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The Biggest Benefits of a Living Trust

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It is a potentially grave assumption to only think of a living trust as a means to avoid probate.  There are many reasons and ways a living trust can be utilized in your long-term estate planning, regardless of the size of your estate.  To be able to determine if a living trust is an appropriate planning vehicle for you, you must first understand what a living trust can accomplish.

Revocable Living Trust Benefits

  1. Avoid Probate

This is the most common reason people seem to choose a living trust.  Why do you want to avoid probate?   Probate is the process of having a will proved and processed through a court of law.  This can be an inconvenient process. In addition, estates that are settled in probate also become part of the public record, which means the terms of the deceased’s will become public.  Although probate in Arizona is not as problematic as it is in other states, why burden your loved ones with the additional work needed for a probate?

  1. Protect Assets for Your Children/Minor Beneficiaries

If you have minor children who will receive your assets on your death, a living trust is an easy way to leave money to them.  You can lay out the terms upon which the assets will be spent for your children’s benefit and ultimately distributed to your children.  A living trust provides you with the opportunity to appoint someone you trust to look out for your children’s inheritance and best interests.  A living trust gives you the chance to legally and explicitly set the terms of the inheritance.

  1. Minimize Estate Taxes

You can have over $10,000,000 as a couple without owing federal estate tax when you die.  Arizona does not have death tax either.  However, if you have more than ten million dollars, a living trust is a great way to save on estate taxes.   Language can be added into a living trust to help prevent a large estate tax bill.  If you have less than $10,000,000, there is no need to worry about federal estate tax.

  1. Addresses Estate Needs in the Event of Incapacity

A living trust allows you the opportunity to address the issue of your possible incapacity by nominating a successor trustee.  This trustee will be responsible for managing your estate and finances in the event you are unable to make decisions yourself.   The caveat is that your property must be placed in the trust for your successor trustee to be able to manage it.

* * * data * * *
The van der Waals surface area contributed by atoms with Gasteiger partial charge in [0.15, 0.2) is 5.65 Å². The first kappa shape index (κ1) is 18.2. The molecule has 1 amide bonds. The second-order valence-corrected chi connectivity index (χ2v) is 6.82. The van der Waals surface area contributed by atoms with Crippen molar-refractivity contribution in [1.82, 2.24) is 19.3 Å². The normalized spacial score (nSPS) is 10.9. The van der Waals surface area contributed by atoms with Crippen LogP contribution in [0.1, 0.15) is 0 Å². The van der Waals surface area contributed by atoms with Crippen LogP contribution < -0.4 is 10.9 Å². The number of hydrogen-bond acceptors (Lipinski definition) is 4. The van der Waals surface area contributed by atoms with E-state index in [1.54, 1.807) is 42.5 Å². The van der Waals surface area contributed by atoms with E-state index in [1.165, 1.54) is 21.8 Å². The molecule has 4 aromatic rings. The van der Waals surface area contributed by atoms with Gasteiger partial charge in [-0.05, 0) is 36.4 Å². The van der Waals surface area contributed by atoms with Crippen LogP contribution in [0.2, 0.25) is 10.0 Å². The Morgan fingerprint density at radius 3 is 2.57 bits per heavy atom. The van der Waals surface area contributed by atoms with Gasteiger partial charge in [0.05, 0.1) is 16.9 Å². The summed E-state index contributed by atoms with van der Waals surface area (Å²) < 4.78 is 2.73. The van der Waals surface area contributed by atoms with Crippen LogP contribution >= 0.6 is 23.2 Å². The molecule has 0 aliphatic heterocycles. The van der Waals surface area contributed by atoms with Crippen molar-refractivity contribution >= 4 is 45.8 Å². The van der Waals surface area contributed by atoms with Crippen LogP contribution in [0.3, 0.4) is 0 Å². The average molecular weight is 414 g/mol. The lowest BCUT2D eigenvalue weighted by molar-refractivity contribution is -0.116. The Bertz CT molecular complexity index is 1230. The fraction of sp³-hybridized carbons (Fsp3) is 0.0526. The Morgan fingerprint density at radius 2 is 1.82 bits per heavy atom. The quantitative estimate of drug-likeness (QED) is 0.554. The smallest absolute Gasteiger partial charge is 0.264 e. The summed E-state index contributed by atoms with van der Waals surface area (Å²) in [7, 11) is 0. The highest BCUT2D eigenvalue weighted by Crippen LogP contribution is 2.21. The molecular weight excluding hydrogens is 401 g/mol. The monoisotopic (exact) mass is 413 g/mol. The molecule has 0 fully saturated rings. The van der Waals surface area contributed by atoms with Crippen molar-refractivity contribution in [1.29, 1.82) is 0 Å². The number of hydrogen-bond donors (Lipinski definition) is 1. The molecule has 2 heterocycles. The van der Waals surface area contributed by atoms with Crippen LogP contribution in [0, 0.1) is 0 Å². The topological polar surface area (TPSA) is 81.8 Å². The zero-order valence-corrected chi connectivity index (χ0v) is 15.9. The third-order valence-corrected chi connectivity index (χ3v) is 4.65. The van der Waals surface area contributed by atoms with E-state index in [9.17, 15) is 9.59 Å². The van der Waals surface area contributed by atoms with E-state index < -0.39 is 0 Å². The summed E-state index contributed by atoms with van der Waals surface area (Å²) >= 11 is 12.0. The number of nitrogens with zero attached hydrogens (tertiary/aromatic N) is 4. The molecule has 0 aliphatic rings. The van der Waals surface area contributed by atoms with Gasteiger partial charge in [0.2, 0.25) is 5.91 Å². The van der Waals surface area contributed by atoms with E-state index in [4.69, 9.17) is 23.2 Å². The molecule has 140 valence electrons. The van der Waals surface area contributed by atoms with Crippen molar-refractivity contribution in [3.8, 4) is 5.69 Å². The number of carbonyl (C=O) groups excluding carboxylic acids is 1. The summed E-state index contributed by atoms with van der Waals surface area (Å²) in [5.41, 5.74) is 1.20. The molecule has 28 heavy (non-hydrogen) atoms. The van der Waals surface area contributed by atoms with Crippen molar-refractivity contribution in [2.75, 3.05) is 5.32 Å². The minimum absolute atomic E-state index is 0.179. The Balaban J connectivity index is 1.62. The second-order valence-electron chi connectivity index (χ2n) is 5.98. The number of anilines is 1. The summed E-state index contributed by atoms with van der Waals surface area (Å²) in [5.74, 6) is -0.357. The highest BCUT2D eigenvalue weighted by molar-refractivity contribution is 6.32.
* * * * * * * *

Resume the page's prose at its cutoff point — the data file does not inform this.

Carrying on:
1. Maintain Your Privacy and Help Eliminate Estate Contests

Living trusts are typically contested far less often than wills.  The biggest reason for this is the privacy that is involved with a living trust.  When you die with a will, it may be required to go through probate and as such any interested party is privy to all of the details of the will.  A living trust keeps all of your wishes and terms of distribution to beneficiaries known only to the trustee and beneficiaries of the estate.

While the considerations above are all very valid reasons for using a revocable living trust, you may still be wondering, is a living trust worth the time and trouble for a relatively small estate?  This is a fair question and one that is not easily answered unless you meet with an experienced professional and weigh out all of your options.

Revocable Living Trusts: Arizona

Current laws regarding revocable living trusts are state-specific and can change over time.  In Arizona, one of the main points is that it is a community property state.  The laws are different for community property and non-community property states.

If you decide to do a living trust, make certain that you also have a pour over will.  A pour over will helps ensure that any items that did not get linked with your living trust are linked when you die.  That way, the trustee of your trust has authority over all of your assets and can follow all of the terms of distribution laid out in your living trust.

The best way to determine what estate planning documents you need is to first identify your wishes.  Once you have figured out your estate planning goals and priorities, you should seek out a living trust lawyer. I can counsel you on the most efficient way to achieve your goals and get your questions—such as how much does a living trust cost—answered. Reach out to me today to set up a complimentary meeting to talk about estate planning, living trusts and more.

This blog is made available by the lawyer or law firm publisher for educational purposes only as well as to give you general information and a general understanding of the law, not to provide specific legal advice. By using this blog site you understand that there is no attorney client relationship between you and the blog publisher. The blog should not be used as a substitute for competent legal advice from a licensed professional attorney in your state.

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